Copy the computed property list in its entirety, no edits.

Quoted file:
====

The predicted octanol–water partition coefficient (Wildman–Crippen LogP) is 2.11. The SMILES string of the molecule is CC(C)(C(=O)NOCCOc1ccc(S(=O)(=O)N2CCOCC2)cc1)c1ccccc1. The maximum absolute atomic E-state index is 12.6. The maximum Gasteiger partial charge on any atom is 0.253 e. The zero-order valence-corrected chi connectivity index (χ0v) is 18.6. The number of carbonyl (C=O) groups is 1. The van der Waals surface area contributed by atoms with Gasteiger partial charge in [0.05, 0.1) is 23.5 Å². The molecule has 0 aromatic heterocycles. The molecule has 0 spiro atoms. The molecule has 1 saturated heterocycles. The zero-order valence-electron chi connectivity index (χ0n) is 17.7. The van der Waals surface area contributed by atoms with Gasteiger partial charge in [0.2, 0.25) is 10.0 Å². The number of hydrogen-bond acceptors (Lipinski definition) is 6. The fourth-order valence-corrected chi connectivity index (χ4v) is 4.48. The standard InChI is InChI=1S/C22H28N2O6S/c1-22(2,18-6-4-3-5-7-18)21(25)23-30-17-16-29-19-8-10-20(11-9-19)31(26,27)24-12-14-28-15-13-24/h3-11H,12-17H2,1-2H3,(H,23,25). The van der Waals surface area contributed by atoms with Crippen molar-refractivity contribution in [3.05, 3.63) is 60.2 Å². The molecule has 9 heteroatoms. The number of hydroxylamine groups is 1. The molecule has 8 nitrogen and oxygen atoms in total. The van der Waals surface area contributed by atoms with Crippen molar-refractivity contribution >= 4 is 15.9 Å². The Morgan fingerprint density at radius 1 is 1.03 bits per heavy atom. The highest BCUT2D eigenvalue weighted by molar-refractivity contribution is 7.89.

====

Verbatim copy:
The predicted octanol–water partition coefficient (Wildman–Crippen LogP) is 2.11. The SMILES string of the molecule is CC(C)(C(=O)NOCCOc1ccc(S(=O)(=O)N2CCOCC2)cc1)c1ccccc1. The maximum absolute atomic E-state index is 12.6. The maximum Gasteiger partial charge on any atom is 0.253 e. The zero-order valence-corrected chi connectivity index (χ0v) is 18.6. The number of carbonyl (C=O) groups is 1. The van der Waals surface area contributed by atoms with Gasteiger partial charge in [0.05, 0.1) is 23.5 Å². The molecule has 0 aromatic heterocycles. The molecule has 0 spiro atoms. The molecule has 1 saturated heterocycles. The zero-order valence-electron chi connectivity index (χ0n) is 17.7. The van der Waals surface area contributed by atoms with Gasteiger partial charge in [0.2, 0.25) is 10.0 Å². The number of hydrogen-bond acceptors (Lipinski definition) is 6. The fourth-order valence-corrected chi connectivity index (χ4v) is 4.48. The standard InChI is InChI=1S/C22H28N2O6S/c1-22(2,18-6-4-3-5-7-18)21(25)23-30-17-16-29-19-8-10-20(11-9-19)31(26,27)24-12-14-28-15-13-24/h3-11H,12-17H2,1-2H3,(H,23,25). The van der Waals surface area contributed by atoms with Crippen molar-refractivity contribution in [3.05, 3.63) is 60.2 Å². The molecule has 9 heteroatoms. The number of hydroxylamine groups is 1. The molecule has 8 nitrogen and oxygen atoms in total. The van der Waals surface area contributed by atoms with Crippen molar-refractivity contribution >= 4 is 15.9 Å². The Morgan fingerprint density at radius 1 is 1.03 bits per heavy atom. The highest BCUT2D eigenvalue weighted by molar-refractivity contribution is 7.89.